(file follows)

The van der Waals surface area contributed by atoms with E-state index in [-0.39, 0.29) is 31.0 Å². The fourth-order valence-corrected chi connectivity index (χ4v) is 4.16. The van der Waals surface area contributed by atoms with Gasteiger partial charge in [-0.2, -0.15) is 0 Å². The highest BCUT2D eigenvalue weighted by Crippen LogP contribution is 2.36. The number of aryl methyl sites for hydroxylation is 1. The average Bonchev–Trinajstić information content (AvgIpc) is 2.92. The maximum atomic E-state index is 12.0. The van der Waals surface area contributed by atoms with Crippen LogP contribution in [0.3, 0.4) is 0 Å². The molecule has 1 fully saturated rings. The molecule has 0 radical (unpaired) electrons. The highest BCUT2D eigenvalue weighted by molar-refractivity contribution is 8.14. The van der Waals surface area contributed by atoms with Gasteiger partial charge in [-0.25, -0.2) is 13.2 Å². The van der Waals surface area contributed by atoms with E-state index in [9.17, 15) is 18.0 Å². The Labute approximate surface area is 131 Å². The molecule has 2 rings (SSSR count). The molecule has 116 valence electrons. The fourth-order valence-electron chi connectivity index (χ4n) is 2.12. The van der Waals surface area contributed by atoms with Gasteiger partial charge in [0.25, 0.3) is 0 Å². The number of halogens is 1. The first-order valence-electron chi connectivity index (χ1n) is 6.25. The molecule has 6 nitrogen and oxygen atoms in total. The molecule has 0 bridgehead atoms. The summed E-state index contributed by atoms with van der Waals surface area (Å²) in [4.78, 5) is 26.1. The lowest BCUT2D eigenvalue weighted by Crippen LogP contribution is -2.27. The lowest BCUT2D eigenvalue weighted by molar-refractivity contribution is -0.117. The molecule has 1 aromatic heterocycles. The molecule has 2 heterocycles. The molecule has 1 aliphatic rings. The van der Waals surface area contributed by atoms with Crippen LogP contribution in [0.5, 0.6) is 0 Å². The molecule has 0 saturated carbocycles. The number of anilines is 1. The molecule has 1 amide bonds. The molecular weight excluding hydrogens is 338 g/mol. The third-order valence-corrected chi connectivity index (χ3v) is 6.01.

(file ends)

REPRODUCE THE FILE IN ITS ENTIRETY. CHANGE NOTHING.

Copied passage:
The van der Waals surface area contributed by atoms with E-state index in [-0.39, 0.29) is 31.0 Å². The fourth-order valence-corrected chi connectivity index (χ4v) is 4.16. The van der Waals surface area contributed by atoms with Gasteiger partial charge in [-0.2, -0.15) is 0 Å². The highest BCUT2D eigenvalue weighted by Crippen LogP contribution is 2.36. The number of aryl methyl sites for hydroxylation is 1. The average Bonchev–Trinajstić information content (AvgIpc) is 2.92. The maximum atomic E-state index is 12.0. The van der Waals surface area contributed by atoms with Crippen LogP contribution in [0.3, 0.4) is 0 Å². The molecule has 1 fully saturated rings. The molecule has 0 radical (unpaired) electrons. The highest BCUT2D eigenvalue weighted by molar-refractivity contribution is 8.14. The van der Waals surface area contributed by atoms with Gasteiger partial charge in [-0.25, -0.2) is 13.2 Å². The van der Waals surface area contributed by atoms with E-state index in [9.17, 15) is 18.0 Å². The Labute approximate surface area is 131 Å². The molecule has 2 rings (SSSR count). The molecule has 116 valence electrons. The fourth-order valence-electron chi connectivity index (χ4n) is 2.12. The van der Waals surface area contributed by atoms with Gasteiger partial charge in [0.25, 0.3) is 0 Å². The number of halogens is 1. The first-order valence-electron chi connectivity index (χ1n) is 6.25. The molecule has 6 nitrogen and oxygen atoms in total. The molecule has 0 bridgehead atoms. The summed E-state index contributed by atoms with van der Waals surface area (Å²) in [4.78, 5) is 26.1. The lowest BCUT2D eigenvalue weighted by Crippen LogP contribution is -2.27. The lowest BCUT2D eigenvalue weighted by molar-refractivity contribution is -0.117. The molecule has 1 aromatic heterocycles. The molecule has 2 heterocycles. The molecule has 1 aliphatic rings. The van der Waals surface area contributed by atoms with Crippen LogP contribution in [0.5, 0.6) is 0 Å². The molecule has 0 saturated carbocycles. The number of anilines is 1. The molecule has 1 amide bonds. The molecular weight excluding hydrogens is 338 g/mol. The third-order valence-corrected chi connectivity index (χ3v) is 6.01.